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Beginning Competition Tips For Parents

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bogwoppit

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So, this topic has been suggested many times before. I will begin. Firstly I did not aim this at level 4 parents specifically as many people at all levels in many countries will find the info useful. But, feel free to add any info you think someone might benefit from.


1.Be a positive parent to your child. Do not coach or critque, that is the coaches job.

2.Make sure your child is well slept and well fed.

3.Ask other parents about the whole cost, and then start saving ahead of time.

4.Make away meets FUN, share rooms, meals and the pool at a hotel

5.Try your comp hair ahead of time. (I learned that one the hard way)

6.After the comp, parise all the good bits, ignore the bad bits, and if there are tears, hand over the kleenex and a hug and remind them the next day that they need to get a "game face" for next time.

Now, it's your turn, feel free to add your take on being prepared as a parent!!!
 

Geoffrey Taucer

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1. Do not think of gymnastics as a way to live vicariously through your kid. This should be for them, not for you. There's certainly nothing bad about taking pride in your kid's accomplishments, and when this is the case, TELL THEM you're proud of them. But remember that this is about them, not about you.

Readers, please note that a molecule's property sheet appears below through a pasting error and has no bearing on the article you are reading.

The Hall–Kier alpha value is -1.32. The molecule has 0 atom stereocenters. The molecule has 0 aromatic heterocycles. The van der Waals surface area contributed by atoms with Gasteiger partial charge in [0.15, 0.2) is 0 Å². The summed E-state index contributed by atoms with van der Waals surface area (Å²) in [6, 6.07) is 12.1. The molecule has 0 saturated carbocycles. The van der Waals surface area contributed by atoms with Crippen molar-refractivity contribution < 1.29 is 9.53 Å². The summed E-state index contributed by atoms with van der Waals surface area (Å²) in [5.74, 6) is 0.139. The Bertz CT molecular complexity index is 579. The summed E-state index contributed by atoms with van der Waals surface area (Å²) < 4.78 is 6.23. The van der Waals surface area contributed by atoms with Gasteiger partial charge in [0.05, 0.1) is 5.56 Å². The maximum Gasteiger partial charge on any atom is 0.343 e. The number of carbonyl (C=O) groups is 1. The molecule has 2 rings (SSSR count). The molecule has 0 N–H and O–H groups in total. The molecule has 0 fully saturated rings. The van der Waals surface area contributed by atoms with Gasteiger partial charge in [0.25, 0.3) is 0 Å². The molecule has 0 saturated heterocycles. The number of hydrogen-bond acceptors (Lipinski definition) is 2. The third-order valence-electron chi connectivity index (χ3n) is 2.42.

2. This is sort of a corrolary of #1: let them have fun! Don't pressure them to do well. Above all, never ever ever under any circumstances let them think you're dissappointed with their performance as a gymnast. Kids work harder and become better gymnasts when they're enjoying the sport, and it is very easy to kill that enjoyment by pressuring them to do well.
 
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nettyinpa

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I'd like some advice on how to handle a kid that is very hard on herself. She doesn't like to disappoint anyone ~ her coaches, her team, herself, us. I could use some tips on what to say if she doesn't do well in her first meet. We've already talked to her about how she's doing this for herself and she doesn't need to prove anything to us and we just want her to enjoy it and do her best, whatever that might be. Any advice in how to prepare for that after her first meet would be helpful!
 

skfleming255

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Jul 29, 2007
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Get to your meet site in plenty of time. I learned this the hard way. We found the gym and had plenty of time, so we went to get our dd something to eat. We got stuck in traffic. We were almost late getting back for stretch.

Have the gymnast go to the bathroom before they go onto the floor for stretch and don't give them too much too drink beforehand.
 

Geoffrey Taucer

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I'd like some advice on how to handle a kid that is very hard on herself. She doesn't like to disappoint anyone ~ her coaches, her team, herself, us. I could use some tips on what to say if she doesn't do well in her first meet. We've already talked to her about how she's doing this for herself and she doesn't need to prove anything to us and we just want her to enjoy it and do her best, whatever that might be. Any advice in how to prepare for that after her first meet would be helpful!